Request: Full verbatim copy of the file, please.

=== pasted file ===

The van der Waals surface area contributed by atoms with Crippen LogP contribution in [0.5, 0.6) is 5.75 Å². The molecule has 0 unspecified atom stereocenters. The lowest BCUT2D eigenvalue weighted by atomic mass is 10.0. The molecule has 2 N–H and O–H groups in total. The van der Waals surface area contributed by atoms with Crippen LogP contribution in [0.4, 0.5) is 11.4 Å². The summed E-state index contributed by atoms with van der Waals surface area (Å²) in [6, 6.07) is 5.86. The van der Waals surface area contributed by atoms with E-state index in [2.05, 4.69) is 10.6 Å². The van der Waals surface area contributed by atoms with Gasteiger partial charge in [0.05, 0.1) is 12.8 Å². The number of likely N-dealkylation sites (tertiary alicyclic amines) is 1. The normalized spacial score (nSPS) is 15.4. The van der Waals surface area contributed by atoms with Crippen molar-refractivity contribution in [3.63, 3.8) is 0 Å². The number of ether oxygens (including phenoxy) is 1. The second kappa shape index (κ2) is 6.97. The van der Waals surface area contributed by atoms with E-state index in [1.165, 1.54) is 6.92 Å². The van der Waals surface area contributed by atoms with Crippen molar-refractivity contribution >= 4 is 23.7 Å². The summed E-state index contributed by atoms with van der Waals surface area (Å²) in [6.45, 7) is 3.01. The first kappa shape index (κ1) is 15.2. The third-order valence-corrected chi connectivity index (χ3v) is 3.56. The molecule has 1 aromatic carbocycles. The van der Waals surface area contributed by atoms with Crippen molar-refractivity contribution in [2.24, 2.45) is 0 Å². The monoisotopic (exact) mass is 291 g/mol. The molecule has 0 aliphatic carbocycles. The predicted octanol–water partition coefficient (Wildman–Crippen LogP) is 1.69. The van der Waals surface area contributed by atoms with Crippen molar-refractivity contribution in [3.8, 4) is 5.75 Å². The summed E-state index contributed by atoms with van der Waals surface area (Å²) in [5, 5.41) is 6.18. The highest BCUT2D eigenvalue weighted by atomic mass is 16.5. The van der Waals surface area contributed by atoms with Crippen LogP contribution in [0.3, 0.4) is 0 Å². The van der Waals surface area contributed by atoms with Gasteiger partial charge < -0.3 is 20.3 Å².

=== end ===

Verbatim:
The van der Waals surface area contributed by atoms with Crippen LogP contribution in [0.5, 0.6) is 5.75 Å². The molecule has 0 unspecified atom stereocenters. The lowest BCUT2D eigenvalue weighted by atomic mass is 10.0. The molecule has 2 N–H and O–H groups in total. The van der Waals surface area contributed by atoms with Crippen LogP contribution in [0.4, 0.5) is 11.4 Å². The summed E-state index contributed by atoms with van der Waals surface area (Å²) in [6, 6.07) is 5.86. The van der Waals surface area contributed by atoms with E-state index in [2.05, 4.69) is 10.6 Å². The van der Waals surface area contributed by atoms with Gasteiger partial charge in [0.05, 0.1) is 12.8 Å². The number of likely N-dealkylation sites (tertiary alicyclic amines) is 1. The normalized spacial score (nSPS) is 15.4. The van der Waals surface area contributed by atoms with Crippen molar-refractivity contribution in [3.63, 3.8) is 0 Å². The number of ether oxygens (including phenoxy) is 1. The second kappa shape index (κ2) is 6.97. The van der Waals surface area contributed by atoms with E-state index in [1.165, 1.54) is 6.92 Å². The van der Waals surface area contributed by atoms with Crippen molar-refractivity contribution >= 4 is 23.7 Å². The summed E-state index contributed by atoms with van der Waals surface area (Å²) in [6.45, 7) is 3.01. The first kappa shape index (κ1) is 15.2. The third-order valence-corrected chi connectivity index (χ3v) is 3.56. The molecule has 1 aromatic carbocycles. The van der Waals surface area contributed by atoms with Crippen molar-refractivity contribution in [2.24, 2.45) is 0 Å². The monoisotopic (exact) mass is 291 g/mol. The molecule has 0 aliphatic carbocycles. The predicted octanol–water partition coefficient (Wildman–Crippen LogP) is 1.69. The van der Waals surface area contributed by atoms with Crippen molar-refractivity contribution in [3.8, 4) is 5.75 Å². The summed E-state index contributed by atoms with van der Waals surface area (Å²) in [5, 5.41) is 6.18. The highest BCUT2D eigenvalue weighted by atomic mass is 16.5. The van der Waals surface area contributed by atoms with Crippen LogP contribution in [0.3, 0.4) is 0 Å². The van der Waals surface area contributed by atoms with Gasteiger partial charge < -0.3 is 20.3 Å².